A company wide KAP survey was conducted around HIV, but in this workplace, exposure to HIV through work exposures was also possible. In a high prevalence HIV country workers perceptions and behaviour around needlesticks play a role in the occupational health and safety
Methods This survey was nested within the larger KAP survey which was distributed to all employees of the company with their pay slips. The questions covered knowledge of correct procedures to follow, likely hood to take prophylaxis and complete the course.
Results 1497 employees participated in the KAP survey which covered all regions of South Africa and represented all occupations within the company. One third of participants were only partly aware or not al all aware of the correct procedure to follow after a needlestick, and those who were unfamiliar wit the procedure were also more likely to over estimate the ideal window for starting post exposure prophylaxis. 33% of participants would only take PEP if the injury warranted it. These findings were significantly associated with education but not job category. Age also played a significant role in the perception of risk and compliance. Only 9% of staff reported a needlestick in the past 5 years but in a high prevalence HIV country these people are at high risk.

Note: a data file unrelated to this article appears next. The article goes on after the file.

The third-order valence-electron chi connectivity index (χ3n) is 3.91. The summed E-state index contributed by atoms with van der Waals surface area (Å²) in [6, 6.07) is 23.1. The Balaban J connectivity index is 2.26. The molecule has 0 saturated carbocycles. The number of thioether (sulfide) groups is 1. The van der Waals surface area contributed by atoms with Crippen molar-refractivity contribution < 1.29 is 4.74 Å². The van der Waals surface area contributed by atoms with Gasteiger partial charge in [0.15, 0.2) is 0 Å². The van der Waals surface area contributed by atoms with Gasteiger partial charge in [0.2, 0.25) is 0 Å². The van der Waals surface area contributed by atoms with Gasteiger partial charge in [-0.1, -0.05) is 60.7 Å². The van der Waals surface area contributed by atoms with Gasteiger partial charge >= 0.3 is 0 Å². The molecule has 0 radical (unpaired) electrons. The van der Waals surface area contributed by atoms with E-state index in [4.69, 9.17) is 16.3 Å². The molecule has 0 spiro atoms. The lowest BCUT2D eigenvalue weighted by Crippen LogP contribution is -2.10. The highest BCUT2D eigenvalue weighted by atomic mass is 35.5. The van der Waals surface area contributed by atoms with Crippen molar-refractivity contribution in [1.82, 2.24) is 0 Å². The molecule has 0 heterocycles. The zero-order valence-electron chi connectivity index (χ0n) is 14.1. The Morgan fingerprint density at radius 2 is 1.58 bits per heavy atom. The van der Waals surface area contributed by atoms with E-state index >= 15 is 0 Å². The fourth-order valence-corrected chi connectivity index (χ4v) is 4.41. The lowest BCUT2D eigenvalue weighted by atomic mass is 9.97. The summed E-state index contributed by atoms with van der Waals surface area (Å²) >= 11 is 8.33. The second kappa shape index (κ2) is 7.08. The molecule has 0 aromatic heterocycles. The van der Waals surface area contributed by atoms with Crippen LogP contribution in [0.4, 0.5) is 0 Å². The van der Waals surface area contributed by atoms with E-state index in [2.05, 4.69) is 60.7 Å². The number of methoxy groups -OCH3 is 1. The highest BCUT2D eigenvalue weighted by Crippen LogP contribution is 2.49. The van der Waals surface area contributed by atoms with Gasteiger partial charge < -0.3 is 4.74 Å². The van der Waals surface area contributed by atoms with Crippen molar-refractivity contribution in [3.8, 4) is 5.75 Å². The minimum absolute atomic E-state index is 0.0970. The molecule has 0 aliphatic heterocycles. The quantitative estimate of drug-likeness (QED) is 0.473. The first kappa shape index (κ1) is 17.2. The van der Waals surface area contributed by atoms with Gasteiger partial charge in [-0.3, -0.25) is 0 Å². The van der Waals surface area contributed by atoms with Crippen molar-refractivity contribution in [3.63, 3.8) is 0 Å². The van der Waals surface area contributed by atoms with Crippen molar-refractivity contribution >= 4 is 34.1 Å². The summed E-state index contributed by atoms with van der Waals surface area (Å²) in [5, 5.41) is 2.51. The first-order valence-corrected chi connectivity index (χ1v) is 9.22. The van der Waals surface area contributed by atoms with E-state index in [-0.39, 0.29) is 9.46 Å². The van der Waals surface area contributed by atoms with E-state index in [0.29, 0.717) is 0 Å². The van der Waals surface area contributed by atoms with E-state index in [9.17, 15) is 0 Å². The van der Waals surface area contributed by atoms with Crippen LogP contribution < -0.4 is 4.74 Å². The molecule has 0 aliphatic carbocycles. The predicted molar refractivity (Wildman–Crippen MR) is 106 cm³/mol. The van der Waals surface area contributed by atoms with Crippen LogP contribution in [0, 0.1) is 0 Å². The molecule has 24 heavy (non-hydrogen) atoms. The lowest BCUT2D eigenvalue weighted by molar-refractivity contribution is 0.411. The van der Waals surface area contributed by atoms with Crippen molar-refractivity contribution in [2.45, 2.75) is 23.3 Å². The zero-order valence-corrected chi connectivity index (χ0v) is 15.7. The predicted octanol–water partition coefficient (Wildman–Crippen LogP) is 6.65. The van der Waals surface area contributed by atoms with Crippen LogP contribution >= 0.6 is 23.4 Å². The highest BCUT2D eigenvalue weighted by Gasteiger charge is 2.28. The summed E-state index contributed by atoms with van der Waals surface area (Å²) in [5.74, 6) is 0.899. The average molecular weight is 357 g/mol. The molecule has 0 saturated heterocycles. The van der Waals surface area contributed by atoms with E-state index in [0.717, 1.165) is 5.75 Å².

Conclusions The training of laboratory staff needs to be undertaken with focus on those with lower education levels to ensure understanding. This will allow all employees to have the best information around needlesticks and post exposure prophylaxis.